- Look at each image for any trade marks or other identifiable signs. In a cityscape, this could be people’s faces, signs on hotels, advertising etc. I can sometimes make the deletion using the heal tool in Lightroom, but if I need to do any serious cloning, adding of layers to combine two different exposures – basically anything complicated – I open the image in Photoshop and make the changes there. If I go into Photoshop, I take an extra step here – I have an action recorded that flattens all layers and converts to the sRGB color profile. I always set all my color profiles to sRGB before uploading as I assume that most people are viewing the images on a browser and that works best with sRGB. Still in Photoshop, I reduce the size of the file so that the long edge is around 4000 pixels and then save as a JPEG with maximum quality. Back in Lightroom, I synchronize the folder, and in the Import screen, I right click and set the color border to Yellow and select the flag. This step is important as I want to immediately be able to spot the JPEGs from the Raw files later in the process.
- Take a break and then come back and look through your images with “lights out” – press L twice to focus just on the image. This run through is to make sure that the development is correct, that you cannot see any dust spots, and it also gives you a chance to make any final adjustments to the images when you compare them against each other. Sometimes I will remove the flag from a photo if I decide it doesn’t really meet the required standard.
- At this point, I have a collection of images from the shoot (49 in the case of the Cherry Blossom festival in DC) that I think are good enough for stock purposes – all of them flagged and easy to sort.
- I then start to keyword and describe them in Lightroom. I use the Yuri Arcurs keyword tool and search for images that are similar to the ones I have. I then go through the set of suggested keywords and try to be realistic about matches. This means I uncheck some of the early ones and pick some of the later, less obvious keywords, and I try to end up with about 40. I leave some room to add specific keywords describing the location if it is important to the shot. Finally, I copy the keywords into the first image, over-writing my original simple words. I then write a title that probably has 5-10 words, and then a longer description. Both the title and the description should include the important keywords if at all possible. Finally, I right click and “save metadata to file” to write the keywords into the file itself.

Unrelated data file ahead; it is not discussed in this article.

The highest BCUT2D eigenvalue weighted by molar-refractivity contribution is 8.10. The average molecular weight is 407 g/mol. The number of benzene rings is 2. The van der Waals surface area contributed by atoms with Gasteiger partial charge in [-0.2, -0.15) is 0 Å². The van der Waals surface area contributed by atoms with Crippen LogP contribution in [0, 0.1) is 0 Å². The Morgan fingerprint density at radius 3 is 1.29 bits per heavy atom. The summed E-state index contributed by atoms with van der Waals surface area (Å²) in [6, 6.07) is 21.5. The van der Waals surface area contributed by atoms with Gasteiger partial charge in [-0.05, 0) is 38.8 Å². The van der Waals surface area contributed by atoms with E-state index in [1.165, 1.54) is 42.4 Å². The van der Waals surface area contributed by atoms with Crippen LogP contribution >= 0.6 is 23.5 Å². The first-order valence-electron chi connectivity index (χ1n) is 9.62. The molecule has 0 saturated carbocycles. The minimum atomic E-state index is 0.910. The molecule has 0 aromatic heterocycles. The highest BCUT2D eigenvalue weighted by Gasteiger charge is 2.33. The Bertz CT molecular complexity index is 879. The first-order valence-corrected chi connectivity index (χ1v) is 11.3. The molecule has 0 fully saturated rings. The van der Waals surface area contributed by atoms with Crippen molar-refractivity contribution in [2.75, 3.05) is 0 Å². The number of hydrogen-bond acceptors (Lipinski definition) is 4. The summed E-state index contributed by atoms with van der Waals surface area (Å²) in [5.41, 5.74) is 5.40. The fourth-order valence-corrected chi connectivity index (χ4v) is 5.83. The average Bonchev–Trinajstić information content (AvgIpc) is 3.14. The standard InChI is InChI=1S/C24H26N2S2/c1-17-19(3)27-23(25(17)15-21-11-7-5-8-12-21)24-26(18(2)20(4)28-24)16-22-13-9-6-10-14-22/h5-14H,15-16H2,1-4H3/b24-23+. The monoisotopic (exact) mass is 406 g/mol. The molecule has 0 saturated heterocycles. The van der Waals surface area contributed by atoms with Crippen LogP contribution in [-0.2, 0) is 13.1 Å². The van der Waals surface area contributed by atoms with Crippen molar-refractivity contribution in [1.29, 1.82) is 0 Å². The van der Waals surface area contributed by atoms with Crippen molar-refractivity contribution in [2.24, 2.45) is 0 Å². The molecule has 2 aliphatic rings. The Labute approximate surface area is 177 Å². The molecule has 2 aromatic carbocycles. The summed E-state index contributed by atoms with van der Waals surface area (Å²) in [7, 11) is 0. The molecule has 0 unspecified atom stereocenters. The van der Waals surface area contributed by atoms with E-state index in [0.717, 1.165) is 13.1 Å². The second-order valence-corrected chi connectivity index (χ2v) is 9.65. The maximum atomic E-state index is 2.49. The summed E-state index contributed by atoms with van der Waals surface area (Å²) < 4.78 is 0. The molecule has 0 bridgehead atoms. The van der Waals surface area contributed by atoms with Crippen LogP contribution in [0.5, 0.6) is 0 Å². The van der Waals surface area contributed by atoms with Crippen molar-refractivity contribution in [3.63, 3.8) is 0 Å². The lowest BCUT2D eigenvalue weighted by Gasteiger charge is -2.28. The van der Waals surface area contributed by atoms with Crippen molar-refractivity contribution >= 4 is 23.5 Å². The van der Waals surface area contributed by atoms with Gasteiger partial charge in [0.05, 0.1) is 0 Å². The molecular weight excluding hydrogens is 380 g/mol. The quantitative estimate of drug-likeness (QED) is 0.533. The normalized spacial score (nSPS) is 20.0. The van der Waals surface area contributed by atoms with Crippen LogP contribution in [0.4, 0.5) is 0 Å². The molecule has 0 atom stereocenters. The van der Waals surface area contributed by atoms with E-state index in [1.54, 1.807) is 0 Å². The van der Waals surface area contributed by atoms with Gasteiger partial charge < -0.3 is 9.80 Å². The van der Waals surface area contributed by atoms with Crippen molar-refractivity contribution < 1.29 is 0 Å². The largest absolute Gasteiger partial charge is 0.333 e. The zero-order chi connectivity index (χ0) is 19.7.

- Then click on this one image and ctrl-click on all the images that are roughly the same. Use “Sync” to synchronize the keywords, title and description to each image.
- Now for the boring piece! I go to the next image in the grid – if it has no keywords (ie a different type of image), I repeat this same process to gather new keywords and add title and description, and then copy to all the files that are similar to that one. If the next photo already has keywords, I check for any inappropriate keywords, amend the title and description if needed, and then save the metadata. I go image by image until I get to the end and now all my photos are properly and accurately keyworded and given appropriate titles and descriptions.